Other organizations such as the Better Business Bureau (BBB), the National Roofing Contractors Association (NRCA) or many manufacturers’ certifications (such as GAF Materials and Owens Corning) are a good ways to judge the reputation and validity of the roofing contractors in your area.

In many states, there is a licensing board that requires verifying levels of competence from contractors; some allow contractors to merely pay a fee, while some require strict testing and insurance compliance. Check with your state licensing agency. You should never use an unlicensed, uninsured contractor. Finally, never pay any money out of pocket until the work is complete. This last point is one of the largest sources of construction scams.    
Tips on products and programs to help your home survive the next hurricane:

Building Code Compliance – You local building code and that of the International Residential Code (IRC) and/or the International Building Code (IBC) dictate the construction requirements for all types of construction including framing and roofing. The local codes will vary from state to state and are likely more stringent in hurricane prone areas of the country. You will want to be able to discuss the code requirements with your contractor as well as doing some research, as most of the information is available on-line.

Roofing Selection – There are many types of roofing systems available, and most of which have applications for wind resistance and offer wind warranties (remember, these are not hurricane warranties). Your primary decision as to the roofing type that you select for your home can be the aesthetics of the roofing. If your insurance company is paying for your roof to be replaced, then you will have some options depending on whether or not you want to change the look of your home and upgrade to a different style of roof. Once again, your roofing contractor should be able to help you by offering several different styles of roofing, based on the area in which you live, the style of your home and your out of pocket budget. However, like many homeowners, a disaster is not something you planned for, therefore replacing your roof to its previous style may be the best option and choosing a roofing contractor like Reroof America, that installs full roofing systems to code and manufacturer specifications is critical.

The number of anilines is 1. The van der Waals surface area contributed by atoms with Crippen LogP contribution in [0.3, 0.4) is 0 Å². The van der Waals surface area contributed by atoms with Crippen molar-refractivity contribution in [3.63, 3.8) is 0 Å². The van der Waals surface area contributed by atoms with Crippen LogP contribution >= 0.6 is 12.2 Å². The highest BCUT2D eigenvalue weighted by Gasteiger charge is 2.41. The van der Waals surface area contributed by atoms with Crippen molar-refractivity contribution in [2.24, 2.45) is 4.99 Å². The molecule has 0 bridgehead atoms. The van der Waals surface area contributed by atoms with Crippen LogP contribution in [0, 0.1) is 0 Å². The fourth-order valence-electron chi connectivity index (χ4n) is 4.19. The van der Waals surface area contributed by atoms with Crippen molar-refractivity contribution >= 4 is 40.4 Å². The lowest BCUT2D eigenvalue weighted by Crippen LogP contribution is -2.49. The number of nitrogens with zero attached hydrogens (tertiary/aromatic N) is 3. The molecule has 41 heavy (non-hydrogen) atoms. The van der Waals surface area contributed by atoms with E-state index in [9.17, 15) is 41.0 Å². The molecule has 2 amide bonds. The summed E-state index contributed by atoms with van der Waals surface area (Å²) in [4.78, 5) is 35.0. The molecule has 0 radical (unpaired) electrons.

Final recommendations on hurricane readiness safety and repairs from Reroof America Contractors include:
1.    Plan ahead… there are plenty of warnings and time to be proactive when it comes to hurricanes
2.    Follow directions… from local authorities and keep safety your first priority
3.    Do your homework… when it comes to repairs and choosing the right contractor for any insurance or otherwise damage related repairs

About Reroof America

Reroof America Corporation is owned and managed by J.R. Emrich, President. The company’s began in the roofing industry in 1979. J.R. Emrich and his companies operate debt free and utilize multiple suppliers in several states. Bonding capability is up to 4 million dollars. The Dun and Bradstreet credit rating for the company is 1R2 and the D&B # is 83-696-7372.
Reroof America is based out of Edmond, OK, having completed over 60,000 roofs in over 16 states over the past 33 years.

Reroof America’s primary business is residential roof replacement; however several locations have commercial roofing divisions, window divisions and offer other residential construction solutions. Reroof America is fully licensed and insured in all states within which it operates, and is a member of NRCA, BBB and multiple local and regional associations.

For Information About Reroof America Contractors, Reroof America Corporation, Reroof America Management, or Metro Roofing, contact Mark Lenzer at: 800-755-3530 or mlenzer(at)reroofamerica(dot)com or follow reroofamerica on facebook, twitter or Google+.


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Reroof America Contractors is based out of Oklahoma but has local operations across the country to service storm damaged areas.